Apple’s surprise

Expectations were pretty low for Apple’s (APPL) new iPhone 7 and 7 plus, as tech writers wondered about the lack of a killer new feature.

Well, turns out there’s nothing boring about sales of the new gadget–or the way it has powered Apple shares.

Plenty of Apple fans seem ready for an upgrade after all.

Pre-orders for the iPhone 7 have shattered expectations at Sprint (S), T-Mobile (TMUS) and AT&T (T).


Stock Boost

Since the launch of the new model on September 7, Apple’s stock has shot up 6.7% as of September 16.

That’s the best share reaction since the launch of the 4S iPhone model back in 2011, when the Siri intelligent personal assistant feature was all the rage, according to an analysis by Bespoke Investment Group.

Source: Bespoke Investment Group

Monster Valuation

All of this has had a super-charged impact on Apple’s market capitalization.

As of September 16, the company’s market value was about $555 billion, about $25 billion ahead of Alphabet (GOOGL).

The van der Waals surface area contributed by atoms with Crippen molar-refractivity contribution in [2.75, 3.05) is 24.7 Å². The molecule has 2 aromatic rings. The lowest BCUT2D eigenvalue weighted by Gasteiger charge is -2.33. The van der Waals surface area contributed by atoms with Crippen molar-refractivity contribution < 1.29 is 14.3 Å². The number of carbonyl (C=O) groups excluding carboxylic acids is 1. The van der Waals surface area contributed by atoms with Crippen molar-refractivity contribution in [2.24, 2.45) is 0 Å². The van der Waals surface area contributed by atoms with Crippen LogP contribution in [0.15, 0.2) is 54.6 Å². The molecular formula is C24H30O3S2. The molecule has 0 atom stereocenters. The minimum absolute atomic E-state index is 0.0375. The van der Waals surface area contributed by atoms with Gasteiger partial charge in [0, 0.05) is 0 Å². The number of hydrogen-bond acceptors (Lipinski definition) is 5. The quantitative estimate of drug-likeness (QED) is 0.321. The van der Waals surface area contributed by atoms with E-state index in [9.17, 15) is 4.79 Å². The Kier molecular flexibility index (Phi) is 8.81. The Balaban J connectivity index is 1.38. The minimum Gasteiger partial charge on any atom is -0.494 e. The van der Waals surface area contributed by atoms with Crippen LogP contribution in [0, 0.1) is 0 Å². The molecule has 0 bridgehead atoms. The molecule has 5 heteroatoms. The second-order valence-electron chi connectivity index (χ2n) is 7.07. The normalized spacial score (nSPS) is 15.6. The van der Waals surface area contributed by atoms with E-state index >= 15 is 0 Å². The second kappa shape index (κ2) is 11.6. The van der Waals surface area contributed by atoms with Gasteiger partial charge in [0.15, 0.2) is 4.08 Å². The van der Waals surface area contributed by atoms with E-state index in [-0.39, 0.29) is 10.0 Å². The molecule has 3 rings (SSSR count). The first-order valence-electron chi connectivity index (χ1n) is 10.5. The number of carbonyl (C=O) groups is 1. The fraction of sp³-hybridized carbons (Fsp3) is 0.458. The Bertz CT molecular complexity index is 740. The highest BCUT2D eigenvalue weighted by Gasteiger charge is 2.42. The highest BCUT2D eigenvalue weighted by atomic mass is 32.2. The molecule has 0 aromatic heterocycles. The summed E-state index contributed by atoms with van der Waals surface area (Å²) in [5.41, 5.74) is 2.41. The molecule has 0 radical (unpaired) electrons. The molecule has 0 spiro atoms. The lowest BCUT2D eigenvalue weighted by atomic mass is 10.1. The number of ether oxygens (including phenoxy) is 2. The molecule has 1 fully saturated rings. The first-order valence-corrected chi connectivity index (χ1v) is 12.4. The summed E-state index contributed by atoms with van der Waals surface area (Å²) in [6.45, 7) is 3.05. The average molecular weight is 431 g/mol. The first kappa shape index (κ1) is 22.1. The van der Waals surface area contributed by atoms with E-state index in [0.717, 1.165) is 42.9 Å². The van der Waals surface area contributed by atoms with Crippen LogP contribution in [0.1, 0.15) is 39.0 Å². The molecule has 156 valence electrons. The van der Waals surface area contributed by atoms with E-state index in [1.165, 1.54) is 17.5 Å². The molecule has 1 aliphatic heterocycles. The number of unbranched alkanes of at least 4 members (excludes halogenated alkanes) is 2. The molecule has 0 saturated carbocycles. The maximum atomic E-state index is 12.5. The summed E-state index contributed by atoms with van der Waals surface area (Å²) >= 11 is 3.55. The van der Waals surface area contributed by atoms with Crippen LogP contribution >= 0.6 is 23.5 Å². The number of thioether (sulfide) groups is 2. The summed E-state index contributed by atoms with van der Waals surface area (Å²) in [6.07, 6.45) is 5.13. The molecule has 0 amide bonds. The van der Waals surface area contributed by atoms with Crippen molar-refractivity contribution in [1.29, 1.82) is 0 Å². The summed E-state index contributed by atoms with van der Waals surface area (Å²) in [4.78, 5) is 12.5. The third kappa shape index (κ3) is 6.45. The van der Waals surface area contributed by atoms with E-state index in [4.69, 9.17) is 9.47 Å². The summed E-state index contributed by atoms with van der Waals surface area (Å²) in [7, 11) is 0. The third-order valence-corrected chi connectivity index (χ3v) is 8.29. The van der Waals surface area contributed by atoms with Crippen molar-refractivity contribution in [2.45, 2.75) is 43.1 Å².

Living Large

The strong launch of the iPhone 7 helped Apple add $67 billion in market cap in the week that ended on September 16.

To place that number in the right context, Bespoke Investment Group did some interesting math:

Apple’s increase in market cap in just one week is the equivalent of adding an entire Costco (COST), or Biogen (BIIB), or Broadcom (BRCM), which all have market caps of roughly $67 billion. It’s the equivalent of adding two Yum! Brands (YUM), or NVIDIAs (NVDA), or Travelers (TRV), which all have market caps that are roughly half the size of Apple’s gain in market cap this week.  


In April, Apple disappointed investors when it disclosed that iPhone sales had decreased by 16%, triggering the first overall quarterly sales decline in 13 years.

It’s true that roughly 65% of Apple’s revenue in the second quarter came from the iPhone, a franchise product that will turn 10 next year.

Such lopsided growth is a challenge for Apple over the long-term, in my opinion.

That said, when a new iPhone catches the fancy of consumers, wondrous things can happen for Apple shareholders.

Photo credit: Gonzalo Baeza via Flickr Creative Commons